The government is actively considering raising the retirement age of all central government employees, including those in the armed forces, from the present 60 to 62 years.
Finance Minister Pranab Mukherjee has submitted a report to the prime minister outlining all the pros and cons of the move, including the “cascading effects” on government employment and the huge savings, at least for two years, on account of retirement payouts.
If the Department of Personnel and Training (DoPT) and the prime minister find the arguments forwarded by the finance ministry credible and convincing, the announcement may come as early as August 15, as part of Manmohan Singh’s Independence Day speech.
The Cabinet may discuss the matter tomorrow.
Although the finance ministry is making a strong case for the move, the DoPT is taking time to make up its mind, possibly out of consideration for the 1979 batch of the Indian Administrative Service (IAS) and other central services. Officers of the 1979 batch have been empanelled for promotion to the ranks of additional secretary and secretary but can take up their posts only after the present incumbents retire. If an announcement extending the retirement age comes before November, a batch of empanelled joint secretaries stand to lose their future ranks. In turn, this will also affect those who joined the central administrative services in 1980. The DoPT also says that the age profile of Indian bureaucrats, instead of becoming younger, will become older, out of tune with the rest of the world.
For the finance ministry, the gains from the move are clear. The pension payout of all armed forces personnel of the rank of Lieutenant General and equivalent who were to retire this year will be postponed by 24 months; the government will also defer by two years the liability of paying pension to more than 100,000 employees. While salaries will have to continue to be paid, this will be cheaper than paying upfront benefits like gratuity.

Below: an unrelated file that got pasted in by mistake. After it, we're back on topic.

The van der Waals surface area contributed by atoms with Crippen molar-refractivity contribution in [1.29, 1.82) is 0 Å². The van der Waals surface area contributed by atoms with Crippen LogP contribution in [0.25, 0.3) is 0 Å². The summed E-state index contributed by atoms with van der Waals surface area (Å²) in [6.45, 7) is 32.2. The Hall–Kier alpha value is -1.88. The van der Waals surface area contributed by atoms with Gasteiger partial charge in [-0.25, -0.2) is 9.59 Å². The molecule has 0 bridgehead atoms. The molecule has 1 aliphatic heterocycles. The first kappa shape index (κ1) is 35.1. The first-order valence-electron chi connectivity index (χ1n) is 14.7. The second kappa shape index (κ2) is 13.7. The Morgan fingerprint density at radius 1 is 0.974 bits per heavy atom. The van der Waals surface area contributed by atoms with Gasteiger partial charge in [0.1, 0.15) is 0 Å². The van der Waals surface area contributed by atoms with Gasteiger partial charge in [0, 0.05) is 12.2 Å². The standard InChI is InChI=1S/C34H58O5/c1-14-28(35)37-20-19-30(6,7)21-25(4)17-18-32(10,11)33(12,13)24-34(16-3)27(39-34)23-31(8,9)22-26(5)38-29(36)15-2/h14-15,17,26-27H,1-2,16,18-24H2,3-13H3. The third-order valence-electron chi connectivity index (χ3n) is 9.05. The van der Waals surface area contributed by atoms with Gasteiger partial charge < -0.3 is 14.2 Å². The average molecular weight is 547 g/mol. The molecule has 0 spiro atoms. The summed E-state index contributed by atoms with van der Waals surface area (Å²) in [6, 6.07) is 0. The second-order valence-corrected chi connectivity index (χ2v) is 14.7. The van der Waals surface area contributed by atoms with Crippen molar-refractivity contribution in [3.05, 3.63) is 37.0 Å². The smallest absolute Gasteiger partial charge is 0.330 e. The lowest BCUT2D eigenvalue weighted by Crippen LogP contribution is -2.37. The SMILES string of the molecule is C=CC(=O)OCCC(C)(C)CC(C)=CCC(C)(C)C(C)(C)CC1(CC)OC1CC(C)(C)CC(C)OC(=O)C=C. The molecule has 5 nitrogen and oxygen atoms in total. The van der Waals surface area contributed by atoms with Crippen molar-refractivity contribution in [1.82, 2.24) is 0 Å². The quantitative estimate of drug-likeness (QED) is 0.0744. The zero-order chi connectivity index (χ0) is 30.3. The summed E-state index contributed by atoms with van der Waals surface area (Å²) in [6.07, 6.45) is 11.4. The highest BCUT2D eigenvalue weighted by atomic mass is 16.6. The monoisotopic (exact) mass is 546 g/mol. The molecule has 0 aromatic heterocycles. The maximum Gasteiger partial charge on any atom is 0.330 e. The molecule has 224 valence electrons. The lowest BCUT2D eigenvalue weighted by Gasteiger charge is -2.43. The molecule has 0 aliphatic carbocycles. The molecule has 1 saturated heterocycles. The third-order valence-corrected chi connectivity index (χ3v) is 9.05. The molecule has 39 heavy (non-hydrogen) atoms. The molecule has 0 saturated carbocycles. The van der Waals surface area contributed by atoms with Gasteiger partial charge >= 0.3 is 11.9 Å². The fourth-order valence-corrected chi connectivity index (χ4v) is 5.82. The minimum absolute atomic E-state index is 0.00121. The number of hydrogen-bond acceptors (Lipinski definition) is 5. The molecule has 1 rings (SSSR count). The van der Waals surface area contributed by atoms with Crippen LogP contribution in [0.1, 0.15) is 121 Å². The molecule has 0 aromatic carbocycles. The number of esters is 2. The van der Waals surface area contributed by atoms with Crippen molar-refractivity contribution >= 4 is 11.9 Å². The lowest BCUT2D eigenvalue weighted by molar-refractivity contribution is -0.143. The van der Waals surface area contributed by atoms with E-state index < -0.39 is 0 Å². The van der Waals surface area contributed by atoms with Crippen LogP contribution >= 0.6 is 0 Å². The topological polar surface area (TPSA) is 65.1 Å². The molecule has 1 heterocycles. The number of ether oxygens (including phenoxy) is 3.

This is all the more important given the government’s other financial liabilities on account of stimulus spending and one drought, though the effects of the latter will kick in only in the next fiscal year. The fiscal deficit is 6.8 per cent of gross domestic product this year and a two-year lag in paying pensions will help in bridging this.
In 1998, the National Democratic Alliance government had raised the retirement age from 58 to 60, a move that benefitted 90,000 government servants and 50,000 defence personnel. At the time, the logic was: the retirement of 140,000 employees would have cost Rs 5,200 crore whereas paying salaries cost only Rs 1,493 crore.
That move came in the wake of the 5th Pay Commission report which had just been implemented by the then United Front government. In 2003, the government also right-sized the central government employee workforce by 30 per cent.
Every time the Centre announces an increase or concession on pay packages, both public-sector units and state governments follow suit. If the prime minister does decide to raise the retirement age, state governments and Public Sector Units (PSUs) will mirror this action. This has its own implications for many cash-strapped states like Punjab.
If the decision is finally taken, it will only be the third time the government will have raised the retirement age. Jawaharlal Nehru was the first prime minister to have increased the age of superannuation from 55 to 58 following the 1962 war with China. The Atal Bihari Vajpayee government did it a second time in 1998.